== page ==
“It’s nice to have you as a guest tonight,” Tommy said. “You haven’t been on the show before and we’ve never met, but we’ve come close to meeting.”
“Really,” Rod said. “I wasn’t aware.”
“It was the Mid Town Charity Event in 2012,” Tommy said.
“Actually,” Rod said. “I didn’t go. It was rumored I had gone. Those things have become increasingly difficult for me to attend; they have become very political.”
“So you have just come out with a new book,” Tommy said.
“Yes,” Rod said, “and I’m quite excited about it. I just hope the critics are as equally excited.”
“Tell us a bit about it,” Tommy said. “My producer tells me it’s a shift from your usual work of murder mysteries.”
“The murder mysteries can be fun and readers seem to never grow weary of them..”
“Especially yours,” Tommy interrupted.”
Rod lightly chucked. “I suppose you are right, but this book is the book I’ve always wanted to write. It is about how a man is caught in a conflict of conscience and principles and chooses not to deal with them in the usual way.”
“What is the usual way?” Tommy said.
“That would be giving away an element of the book that needs to be read to be appreciated,” Rod said. “I want it to sneak upon the reader. I don’t want the reader to know it’s coming.”
“You can’t give us a hint?” Tommy said.
“I just did,” Rod smiled and the audience chuckled.
“Okay,” Tommy smiled and tapped his pen on the desk. “I’ve been told your novel will not resolve a conflict with violence.”
“Thanks, Tommy,” Rod smiled. “I just lost 10,000 readers.”
Tommy embarrassingly laughed and the audience likewise.
“I was just kidding,” Tommy laughed. “So the gun violence in the United States; what is your view?”
“I really don’t feel comfortable in offering an opinion,” Rod said. “It has become such a political issue, that I wish not to engage.”
“Obviously you’re not for gun violence are you?” Tommy said.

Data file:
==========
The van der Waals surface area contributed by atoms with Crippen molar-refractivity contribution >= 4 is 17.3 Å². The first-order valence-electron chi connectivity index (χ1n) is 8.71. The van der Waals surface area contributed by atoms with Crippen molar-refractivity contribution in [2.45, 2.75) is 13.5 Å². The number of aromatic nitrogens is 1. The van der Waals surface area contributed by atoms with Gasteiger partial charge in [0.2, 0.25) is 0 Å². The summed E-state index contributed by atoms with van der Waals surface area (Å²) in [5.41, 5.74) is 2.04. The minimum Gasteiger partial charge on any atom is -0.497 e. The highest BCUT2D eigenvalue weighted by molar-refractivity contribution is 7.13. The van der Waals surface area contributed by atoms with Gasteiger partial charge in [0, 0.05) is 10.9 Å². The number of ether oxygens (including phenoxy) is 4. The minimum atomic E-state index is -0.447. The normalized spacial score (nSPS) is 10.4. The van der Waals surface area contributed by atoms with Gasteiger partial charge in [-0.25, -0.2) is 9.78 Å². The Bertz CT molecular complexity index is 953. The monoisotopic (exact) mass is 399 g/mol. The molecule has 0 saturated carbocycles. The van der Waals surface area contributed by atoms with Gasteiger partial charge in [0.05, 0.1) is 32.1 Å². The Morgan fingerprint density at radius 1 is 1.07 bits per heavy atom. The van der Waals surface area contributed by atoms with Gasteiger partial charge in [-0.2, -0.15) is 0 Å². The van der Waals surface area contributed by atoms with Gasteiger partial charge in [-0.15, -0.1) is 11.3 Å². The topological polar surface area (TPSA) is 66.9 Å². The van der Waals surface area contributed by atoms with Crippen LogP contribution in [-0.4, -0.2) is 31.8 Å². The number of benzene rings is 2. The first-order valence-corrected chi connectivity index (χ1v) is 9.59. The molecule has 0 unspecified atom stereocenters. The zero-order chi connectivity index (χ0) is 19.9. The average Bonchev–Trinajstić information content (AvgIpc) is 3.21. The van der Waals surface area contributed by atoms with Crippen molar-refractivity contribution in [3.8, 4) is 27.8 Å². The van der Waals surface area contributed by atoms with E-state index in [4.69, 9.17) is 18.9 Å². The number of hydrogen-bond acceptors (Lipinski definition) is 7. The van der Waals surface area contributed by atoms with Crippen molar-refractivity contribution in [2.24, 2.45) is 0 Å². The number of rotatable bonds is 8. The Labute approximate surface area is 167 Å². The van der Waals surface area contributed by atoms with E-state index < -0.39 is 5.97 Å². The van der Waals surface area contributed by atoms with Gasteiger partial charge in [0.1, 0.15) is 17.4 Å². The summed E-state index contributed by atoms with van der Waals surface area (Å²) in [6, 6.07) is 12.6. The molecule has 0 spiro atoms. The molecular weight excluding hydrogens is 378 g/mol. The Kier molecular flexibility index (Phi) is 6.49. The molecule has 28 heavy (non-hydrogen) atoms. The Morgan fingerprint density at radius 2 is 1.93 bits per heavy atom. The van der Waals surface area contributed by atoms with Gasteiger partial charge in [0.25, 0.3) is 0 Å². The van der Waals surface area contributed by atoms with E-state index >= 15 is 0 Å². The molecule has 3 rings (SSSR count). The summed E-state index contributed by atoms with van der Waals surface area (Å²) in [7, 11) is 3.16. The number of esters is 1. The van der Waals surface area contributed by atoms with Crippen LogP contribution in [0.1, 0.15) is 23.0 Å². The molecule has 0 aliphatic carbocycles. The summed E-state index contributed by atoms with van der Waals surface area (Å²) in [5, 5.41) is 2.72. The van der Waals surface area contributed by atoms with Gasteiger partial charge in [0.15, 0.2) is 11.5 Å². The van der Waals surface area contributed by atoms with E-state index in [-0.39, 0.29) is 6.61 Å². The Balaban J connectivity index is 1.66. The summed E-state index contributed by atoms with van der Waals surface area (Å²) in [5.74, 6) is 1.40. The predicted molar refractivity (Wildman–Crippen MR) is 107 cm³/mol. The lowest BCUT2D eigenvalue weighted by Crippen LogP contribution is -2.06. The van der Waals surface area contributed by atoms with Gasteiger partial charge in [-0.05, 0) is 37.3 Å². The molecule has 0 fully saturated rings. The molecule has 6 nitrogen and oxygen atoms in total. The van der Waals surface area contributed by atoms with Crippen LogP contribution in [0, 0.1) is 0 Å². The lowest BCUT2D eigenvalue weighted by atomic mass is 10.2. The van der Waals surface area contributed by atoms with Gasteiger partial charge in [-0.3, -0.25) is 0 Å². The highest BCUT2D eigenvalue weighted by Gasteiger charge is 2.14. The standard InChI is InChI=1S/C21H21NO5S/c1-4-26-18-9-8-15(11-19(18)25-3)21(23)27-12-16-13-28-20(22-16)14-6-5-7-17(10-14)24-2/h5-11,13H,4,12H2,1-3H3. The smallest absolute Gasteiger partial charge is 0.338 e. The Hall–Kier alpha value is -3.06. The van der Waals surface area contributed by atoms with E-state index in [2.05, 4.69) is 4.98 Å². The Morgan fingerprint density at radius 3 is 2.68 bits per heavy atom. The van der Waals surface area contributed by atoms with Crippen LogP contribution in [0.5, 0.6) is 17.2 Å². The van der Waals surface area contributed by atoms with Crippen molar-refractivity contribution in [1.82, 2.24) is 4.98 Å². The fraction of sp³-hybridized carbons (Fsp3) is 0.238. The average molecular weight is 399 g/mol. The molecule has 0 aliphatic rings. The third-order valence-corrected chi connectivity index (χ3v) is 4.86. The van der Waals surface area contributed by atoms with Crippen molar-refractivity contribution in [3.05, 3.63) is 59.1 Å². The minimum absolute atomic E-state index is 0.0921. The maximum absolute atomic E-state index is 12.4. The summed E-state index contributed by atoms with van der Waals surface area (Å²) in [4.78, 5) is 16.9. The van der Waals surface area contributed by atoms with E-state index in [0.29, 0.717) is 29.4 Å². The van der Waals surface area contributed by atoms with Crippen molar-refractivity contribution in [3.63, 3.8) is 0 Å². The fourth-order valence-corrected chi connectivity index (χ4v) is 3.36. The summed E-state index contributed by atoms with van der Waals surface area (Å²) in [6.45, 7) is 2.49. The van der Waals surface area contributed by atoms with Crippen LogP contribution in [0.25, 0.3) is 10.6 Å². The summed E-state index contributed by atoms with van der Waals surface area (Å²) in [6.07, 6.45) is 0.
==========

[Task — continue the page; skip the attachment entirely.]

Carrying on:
“If it is obvious why ask?” Rod said.
Light laughter came from the audience.
“Help me out here,” Tommy laughed. “I’m trying to establish dialogue and you don’t want to talk about your book that is so different than the rest.”
“I don’t appear very often on late night TV,” Rod said.
Tommy interrupted sarcastically. “Are you beginning to know why?”
The audience laughed along with Tommy.
Rod smiled. “Sorry, but often I’m ask about writing, where I get my stories and inspiration. How’s my dog.”
“How is you dog,” Tommy said.
“I don’t have one,” Rod said.
The audience laughed.
“Now you see,” Rod said. “That was funny that’s what people want to hear.”
“Do you think the recent outbreak of gun violence will inspire you to write a book about that subject?”
“You seem to be fixated on that subject,” Rod said. “Just leave it alone for a while. You’re much better when you’re funny.”
“So you don’t think a comedian can talk seriously about an issue that has devastating effects on people?”
“Here’s what I think, Tommy,” Rod said. “I wish we lived in a world that had zero weapons. Is that ever going to happen?”
“No,” Tommy said.
“So what’s left is to deal with reality, right?” Rod said.
“The reality is that too many people are being killed by guns and there are people who manufacture them, sell them, and kill with them. To top that all off there are those who will block any and all attempts to rid gun violence by limiting weapons. Each member of congress, each member of any organization who blocks legislation, and every person who owns a gun and does not advocate for gun control has blood on their hands.”